Handlebar Placement
The location of the handlebars will be determined by a cyclist’s height, strength, coordination and functional goals. The handlebars are positioned so that the cyclist is able to maintain good posture and a good hip-torso angle without over-reaching. The elbows should be slightly bent with the hands resting on the top of the handlebars, on the brake hoods, or in the drops. If using aerobars, the elbows should be directly below the shoulders and bent at 90 degrees. Too long of a reach will put stress on the back and shoulders and cause the rider to slide forward on the saddle. The height of the handlebars depends upon saddle setback, type of bike (road vs. triathlon vs. mountain), cycling distance, flexibility of the hamstrings and lower back, and individual morphology (torso, leg, and arm length). The further back the setback, the higher the handlebars need to be raised to achieve good hip range of motion. The better the hip and back flexibility, the lower a rider can effectively set the handlebars. Cyclists riding shorter distances can tolerate a lower, more aerodynamic position whereas cyclists riding longer distances may need a higher, more comfortable position. Time trialing bikes used in triathlons require a lower, more aerodynamic position whereas mountain and recreational bikes with a higher position will have better stability and allow more control of the bike.

Troubleshooting Common Bicycling Pains

Neck and Back pain
Cycling-related neck and back pain is usually due to muscle strain. Anything that forces the rider to increase stretching of the neck or back forward may cause pain. Hill climbing and big-gear pushing results in back pain, as riders tighten their back muscles to produce more power. Other important factors that can contribute to neck and back pain are handlebar position, saddle position, body position, top tube length, flexibility, and riding distance.




Handlebar position too high

Lower handlebars

Handlebar position too far forward

Shorten stem

Saddle too far back

Move saddle forward

Saddle too much downward tilt

Raise saddle nose

Long top tube

Raise handlebars, move saddle forward, shorten stem or buy a new bike with a shorter top tube

Lack of flexibility

Stretch neck, back and hamstrings
Ride with a more upright posture
Reduce the distance needed to stretch:

  • Raise or shorten the stem

  • Use narrower handlebars

  • Ride on the hoods or top of handlebars

  • Get a bike with a shorter top tube

Aerodynamic position and/or
long riding distance

Stretch the neck and relax the upper body on the bike frequently
Decrease the time in the drops or aerobars
Ride in a more upright posture
Raise handlebars or aerobars

Hand numbness or pain
Cyclist’s palsy is caused by compression of a nerve in the hand causing pain, tingling and numbness along the course of the nerve. Compression in the heel of the hand (below the little finger) affects the ulnar nerve and presents with symptoms in the little and ring fingers, whereas compression at the wrist affects the median nerve and presents with symptoms in the thumb, index, middle and ring fingers. Symptoms are worse while riding and may last several hours afterwards. Although this problem usually improves after riding stops, if it is ignored, it can lead to permanent nerve injury.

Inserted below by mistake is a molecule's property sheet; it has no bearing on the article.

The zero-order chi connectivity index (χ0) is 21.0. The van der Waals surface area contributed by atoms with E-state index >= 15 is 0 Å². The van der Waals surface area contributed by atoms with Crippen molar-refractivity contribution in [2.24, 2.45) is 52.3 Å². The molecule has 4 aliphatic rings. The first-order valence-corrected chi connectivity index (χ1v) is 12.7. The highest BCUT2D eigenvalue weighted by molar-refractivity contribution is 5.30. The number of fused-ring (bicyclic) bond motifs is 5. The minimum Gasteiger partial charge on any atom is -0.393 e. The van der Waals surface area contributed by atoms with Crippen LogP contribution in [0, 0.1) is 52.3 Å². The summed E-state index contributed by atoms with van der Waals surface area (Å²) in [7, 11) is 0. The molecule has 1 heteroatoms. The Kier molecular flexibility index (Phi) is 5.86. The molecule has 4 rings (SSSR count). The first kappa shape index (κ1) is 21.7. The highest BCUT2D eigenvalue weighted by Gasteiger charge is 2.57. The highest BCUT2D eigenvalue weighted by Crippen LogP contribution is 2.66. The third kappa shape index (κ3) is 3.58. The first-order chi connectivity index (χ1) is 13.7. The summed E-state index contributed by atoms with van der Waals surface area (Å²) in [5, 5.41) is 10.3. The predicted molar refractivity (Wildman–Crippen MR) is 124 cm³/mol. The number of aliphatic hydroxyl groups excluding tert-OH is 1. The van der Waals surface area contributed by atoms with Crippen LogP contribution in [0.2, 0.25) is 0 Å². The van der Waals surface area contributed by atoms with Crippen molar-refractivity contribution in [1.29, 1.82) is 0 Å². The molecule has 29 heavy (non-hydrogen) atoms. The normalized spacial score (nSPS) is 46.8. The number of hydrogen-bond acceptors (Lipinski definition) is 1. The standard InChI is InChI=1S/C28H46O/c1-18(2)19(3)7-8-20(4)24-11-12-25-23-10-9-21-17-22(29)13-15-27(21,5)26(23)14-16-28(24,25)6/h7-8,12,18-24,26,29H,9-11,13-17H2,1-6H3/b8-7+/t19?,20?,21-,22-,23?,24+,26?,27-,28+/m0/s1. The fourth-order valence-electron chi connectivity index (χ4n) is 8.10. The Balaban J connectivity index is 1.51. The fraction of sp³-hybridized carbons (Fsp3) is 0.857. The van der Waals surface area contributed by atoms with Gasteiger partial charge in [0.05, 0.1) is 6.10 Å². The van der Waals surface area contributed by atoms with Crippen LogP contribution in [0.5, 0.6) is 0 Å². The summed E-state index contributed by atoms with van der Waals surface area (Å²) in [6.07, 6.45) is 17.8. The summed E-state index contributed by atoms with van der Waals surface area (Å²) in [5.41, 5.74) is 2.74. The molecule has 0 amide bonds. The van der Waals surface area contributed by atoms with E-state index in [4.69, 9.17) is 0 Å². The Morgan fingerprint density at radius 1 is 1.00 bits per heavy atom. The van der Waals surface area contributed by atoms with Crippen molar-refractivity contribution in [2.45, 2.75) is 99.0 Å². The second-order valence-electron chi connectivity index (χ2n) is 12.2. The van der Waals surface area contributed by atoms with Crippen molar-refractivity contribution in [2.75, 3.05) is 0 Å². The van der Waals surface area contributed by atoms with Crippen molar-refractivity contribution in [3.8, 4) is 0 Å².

Extended saddle time

Reduce mileage and readapt slowly

Rough Terrain

Wear padded gloves or utilize padded handlebar tape

Improper hand or wrist position

  • Reposition hands frequently

  • Avoid placing pressure on the heel of the hand

  • Adjust brake hoods

Too much pressure

  • Raise stem height

  • Use a shorter stem or shorter top tube

  • Tilt saddle up or move backwards

Knee pain
Overuse knee problems are due to the repetitive and constant nature of riding over time, and are one of the most frequent reasons cyclists seek medical attention. Knee complaints can be identified as either anterior, medial, lateral or posterior of the knee. Even without knowing the specific diagnosis, by identifying where the knee hurts, it is possible to make bike position adjustments.





Saddle too low
Saddle too far forward
Climbing hills too much
Big gears at low rpm
Cranks too long

Raise saddle
Move saddle back
Reduce climbing
Spin more
Shorten cranks


Cleats: toes point out



Floating pedals
Exiting clipless pedals

Feet too far apart




  • Modify cleat position: toe in

  • Consider floating pedals

Limit float to 5"

Lower tension

  • Modify cleat position: move closer

  • Shorten bottom bracket axle

  • Use cranks with less offset


Cleats: toes point in



Floating pedals

Feet too close





  • Modify cleat: toe out

  • Consider floating pedal

Limit float to 5"

  • Modify cleat position: apart

  • Longer bottom bracket axle

  • Use cranks with more offset

  • Shim pedal on crank 2 mm